- Patients with bone density issues, such as osteoporosis, as higher doses of pantoprazole can exacerbate this condition.
- Patients currently taking medications with known interactions with pantoprazole, such as the HIV and AIDS treatments Nelfinavir/Viracept and Atazanavir/Reyataz.
- Patients on certain anti-fungal, antibiotic, anti-clotting, and diuretic medications.
Once you and your doctor have discussed the risks and benefits of pantoprazole for managing your acid reflux-producing symptoms, simply have your prescription filled at your nearest pharmacy; this medication is not available “OTC,” or over-the-counter.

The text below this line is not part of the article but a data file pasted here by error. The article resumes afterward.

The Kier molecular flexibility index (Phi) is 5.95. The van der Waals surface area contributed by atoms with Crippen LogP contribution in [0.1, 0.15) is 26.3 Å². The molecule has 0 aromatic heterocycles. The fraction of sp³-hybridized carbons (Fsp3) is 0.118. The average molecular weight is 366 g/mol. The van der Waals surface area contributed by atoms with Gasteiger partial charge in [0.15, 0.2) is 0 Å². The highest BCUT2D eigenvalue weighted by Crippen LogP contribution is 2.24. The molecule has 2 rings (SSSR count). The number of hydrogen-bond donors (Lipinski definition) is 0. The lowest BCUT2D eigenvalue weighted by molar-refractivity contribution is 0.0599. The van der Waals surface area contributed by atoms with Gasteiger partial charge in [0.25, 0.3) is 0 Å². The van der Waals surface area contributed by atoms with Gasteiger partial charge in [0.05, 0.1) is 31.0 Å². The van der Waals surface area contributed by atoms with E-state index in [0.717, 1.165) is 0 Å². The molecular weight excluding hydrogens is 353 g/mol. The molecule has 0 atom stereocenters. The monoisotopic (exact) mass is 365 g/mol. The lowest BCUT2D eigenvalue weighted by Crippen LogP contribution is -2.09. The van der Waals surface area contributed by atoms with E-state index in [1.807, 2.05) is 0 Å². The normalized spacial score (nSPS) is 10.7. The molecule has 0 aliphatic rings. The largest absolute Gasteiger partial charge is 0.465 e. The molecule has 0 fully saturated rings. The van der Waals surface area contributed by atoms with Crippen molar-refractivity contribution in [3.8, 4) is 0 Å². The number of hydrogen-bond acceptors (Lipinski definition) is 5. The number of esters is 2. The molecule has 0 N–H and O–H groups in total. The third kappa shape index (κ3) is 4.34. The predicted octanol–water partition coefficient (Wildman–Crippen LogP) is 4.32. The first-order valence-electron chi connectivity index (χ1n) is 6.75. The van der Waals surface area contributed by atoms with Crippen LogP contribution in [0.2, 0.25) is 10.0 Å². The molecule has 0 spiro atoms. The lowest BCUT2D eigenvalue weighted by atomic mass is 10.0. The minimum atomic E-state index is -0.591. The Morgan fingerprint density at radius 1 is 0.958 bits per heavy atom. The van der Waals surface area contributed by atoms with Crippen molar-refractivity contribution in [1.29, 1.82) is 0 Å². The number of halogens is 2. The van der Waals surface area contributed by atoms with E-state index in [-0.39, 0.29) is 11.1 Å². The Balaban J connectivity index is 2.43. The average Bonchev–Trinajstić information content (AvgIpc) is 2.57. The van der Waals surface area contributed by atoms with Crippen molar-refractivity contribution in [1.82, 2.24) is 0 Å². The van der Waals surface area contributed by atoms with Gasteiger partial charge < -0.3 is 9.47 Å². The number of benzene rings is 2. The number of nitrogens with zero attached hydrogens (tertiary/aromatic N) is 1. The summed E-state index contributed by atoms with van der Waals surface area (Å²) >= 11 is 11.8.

References, Studies and Sources:
1) “Zollinger-Ellison Syndrome.” NIH (National Institute of Diabetes and Digestive and Kidney Diseases / niddk.nih.gov), (no publish date), https://www.niddk.nih.gov/health-information/digestive-diseases/zollinger-ellison-syndrome. Accessed May 31, 2020.
2) Calabrese, Carlo; Fabbri, Anna; Di Febo, Giulio. “Long-term management of GERD in the elderly with pantoprazole.” NCBI (US National Library of Medicine | National Institutes of Health / ncbi.nlm.nih.gov), March 2007, https://www.ncbi.nlm.nih.gov/pmc/articles/PMC2684091/. Accessed May 31, 2020.
3) “Pantoprazole.” NHS.uk, (no publish date), https://www.nhs.uk/medicines/pantoprazole. Accessed May 31, 2020.
4) “Pantoprazole.” Drugs.com, September 13, 2018, https://www.drugs.com/pantoprazole.html. Accessed May 31, 2020.